California Man Gets 8 Months For Threats Against Congressman

A federal judge has ordered an eight-month imprisonment to a man in California for threatening to kill United States congressman Jim McDermott of Washington state in 2010.  Aside from the imprisonment, the judge also ordered Charles Turner Habermann, 33, to pay more than $54,000 as penalty to his crime.  Aided by his lawyer, Habermann, of Palm Springs, earlier pleaded guilty to his pending criminal case of threatening a federal official in order to get a lower penalty for his crime.

“Violence and threats of violence are meant to silence debate. They have no place in our political discourse,” U.S. Attorney Jenny Durkan said. “Regardless of what positions they take on the issues, public officials and the people who work for them should not have to fear that they are putting their lives in danger simply by going to work and doing their jobs,” Durkan added.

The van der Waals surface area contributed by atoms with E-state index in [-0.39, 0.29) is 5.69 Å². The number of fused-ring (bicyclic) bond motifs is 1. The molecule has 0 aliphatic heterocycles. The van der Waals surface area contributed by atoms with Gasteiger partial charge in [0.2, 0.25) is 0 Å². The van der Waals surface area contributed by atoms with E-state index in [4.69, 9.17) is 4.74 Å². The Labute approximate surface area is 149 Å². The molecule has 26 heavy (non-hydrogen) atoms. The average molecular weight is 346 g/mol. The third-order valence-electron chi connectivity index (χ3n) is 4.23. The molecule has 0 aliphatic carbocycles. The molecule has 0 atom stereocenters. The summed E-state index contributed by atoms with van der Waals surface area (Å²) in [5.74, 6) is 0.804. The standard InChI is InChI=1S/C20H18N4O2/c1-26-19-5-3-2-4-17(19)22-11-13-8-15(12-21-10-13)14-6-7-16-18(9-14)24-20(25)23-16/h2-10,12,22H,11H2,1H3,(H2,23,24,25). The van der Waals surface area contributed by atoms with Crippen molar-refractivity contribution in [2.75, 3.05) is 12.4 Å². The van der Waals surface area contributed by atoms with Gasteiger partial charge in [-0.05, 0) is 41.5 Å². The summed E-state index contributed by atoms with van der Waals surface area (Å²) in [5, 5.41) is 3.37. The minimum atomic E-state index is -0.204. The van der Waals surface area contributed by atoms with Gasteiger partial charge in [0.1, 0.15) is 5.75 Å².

Based on court records, Habermann left a pair of threatening, expletive-laced messages for McDermott, a Democrat, in December 2010.  It was learned that during that time McDermott was taking a stand against the extension of tax cuts first signed into law by former President George W. Bush, which the congressman opposed because he felt they mainly benefited the wealthy.

Habermann threatened to kill McDermott in one of the calls, and in the second he said he would hire someone to put him “in the trash.”  A two-year tax cut extension ultimately was approved by Congress and signed into law by President Barack Obama.